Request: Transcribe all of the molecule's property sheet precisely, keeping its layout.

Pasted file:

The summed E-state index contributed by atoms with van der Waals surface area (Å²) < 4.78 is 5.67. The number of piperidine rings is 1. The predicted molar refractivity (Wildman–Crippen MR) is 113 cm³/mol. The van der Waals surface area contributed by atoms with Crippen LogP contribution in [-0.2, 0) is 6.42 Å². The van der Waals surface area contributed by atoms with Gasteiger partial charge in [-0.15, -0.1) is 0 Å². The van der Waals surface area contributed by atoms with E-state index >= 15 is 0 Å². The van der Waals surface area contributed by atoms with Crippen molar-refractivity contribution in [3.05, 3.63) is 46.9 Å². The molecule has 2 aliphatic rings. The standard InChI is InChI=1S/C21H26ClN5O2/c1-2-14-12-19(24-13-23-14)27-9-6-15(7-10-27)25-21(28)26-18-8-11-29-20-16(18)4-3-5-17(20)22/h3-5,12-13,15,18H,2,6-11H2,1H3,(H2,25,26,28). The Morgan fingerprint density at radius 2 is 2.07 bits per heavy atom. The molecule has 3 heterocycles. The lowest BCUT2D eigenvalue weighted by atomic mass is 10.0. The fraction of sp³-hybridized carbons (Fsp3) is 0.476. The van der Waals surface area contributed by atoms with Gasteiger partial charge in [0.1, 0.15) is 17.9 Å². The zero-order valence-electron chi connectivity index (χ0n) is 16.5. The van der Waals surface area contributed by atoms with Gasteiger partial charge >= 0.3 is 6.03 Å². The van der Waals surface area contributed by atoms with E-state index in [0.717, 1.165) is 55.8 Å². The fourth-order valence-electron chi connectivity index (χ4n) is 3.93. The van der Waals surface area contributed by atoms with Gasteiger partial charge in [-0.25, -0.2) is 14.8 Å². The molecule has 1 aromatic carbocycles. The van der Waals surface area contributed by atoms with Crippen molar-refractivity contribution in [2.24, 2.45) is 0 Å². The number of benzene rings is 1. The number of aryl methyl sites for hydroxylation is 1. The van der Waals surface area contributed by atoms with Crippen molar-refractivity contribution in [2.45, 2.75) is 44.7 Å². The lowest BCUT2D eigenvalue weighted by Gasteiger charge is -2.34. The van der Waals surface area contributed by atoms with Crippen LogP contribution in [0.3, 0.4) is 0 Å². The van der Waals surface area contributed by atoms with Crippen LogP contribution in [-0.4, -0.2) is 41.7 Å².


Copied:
The summed E-state index contributed by atoms with van der Waals surface area (Å²) < 4.78 is 5.67. The number of piperidine rings is 1. The predicted molar refractivity (Wildman–Crippen MR) is 113 cm³/mol. The van der Waals surface area contributed by atoms with Crippen LogP contribution in [-0.2, 0) is 6.42 Å². The van der Waals surface area contributed by atoms with Gasteiger partial charge in [-0.15, -0.1) is 0 Å². The van der Waals surface area contributed by atoms with E-state index >= 15 is 0 Å². The van der Waals surface area contributed by atoms with Crippen molar-refractivity contribution in [3.05, 3.63) is 46.9 Å². The molecule has 2 aliphatic rings. The standard InChI is InChI=1S/C21H26ClN5O2/c1-2-14-12-19(24-13-23-14)27-9-6-15(7-10-27)25-21(28)26-18-8-11-29-20-16(18)4-3-5-17(20)22/h3-5,12-13,15,18H,2,6-11H2,1H3,(H2,25,26,28). The Morgan fingerprint density at radius 2 is 2.07 bits per heavy atom. The molecule has 3 heterocycles. The lowest BCUT2D eigenvalue weighted by atomic mass is 10.0. The fraction of sp³-hybridized carbons (Fsp3) is 0.476. The van der Waals surface area contributed by atoms with Gasteiger partial charge in [0.1, 0.15) is 17.9 Å². The zero-order valence-electron chi connectivity index (χ0n) is 16.5. The van der Waals surface area contributed by atoms with Gasteiger partial charge >= 0.3 is 6.03 Å². The van der Waals surface area contributed by atoms with E-state index in [0.717, 1.165) is 55.8 Å². The fourth-order valence-electron chi connectivity index (χ4n) is 3.93. The van der Waals surface area contributed by atoms with Gasteiger partial charge in [-0.25, -0.2) is 14.8 Å². The molecule has 1 aromatic carbocycles. The van der Waals surface area contributed by atoms with Crippen molar-refractivity contribution in [2.24, 2.45) is 0 Å². The number of benzene rings is 1. The number of aryl methyl sites for hydroxylation is 1. The van der Waals surface area contributed by atoms with Crippen molar-refractivity contribution in [2.45, 2.75) is 44.7 Å². The lowest BCUT2D eigenvalue weighted by Gasteiger charge is -2.34. The van der Waals surface area contributed by atoms with Crippen LogP contribution in [0.3, 0.4) is 0 Å². The van der Waals surface area contributed by atoms with Crippen LogP contribution in [-0.4, -0.2) is 41.7 Å².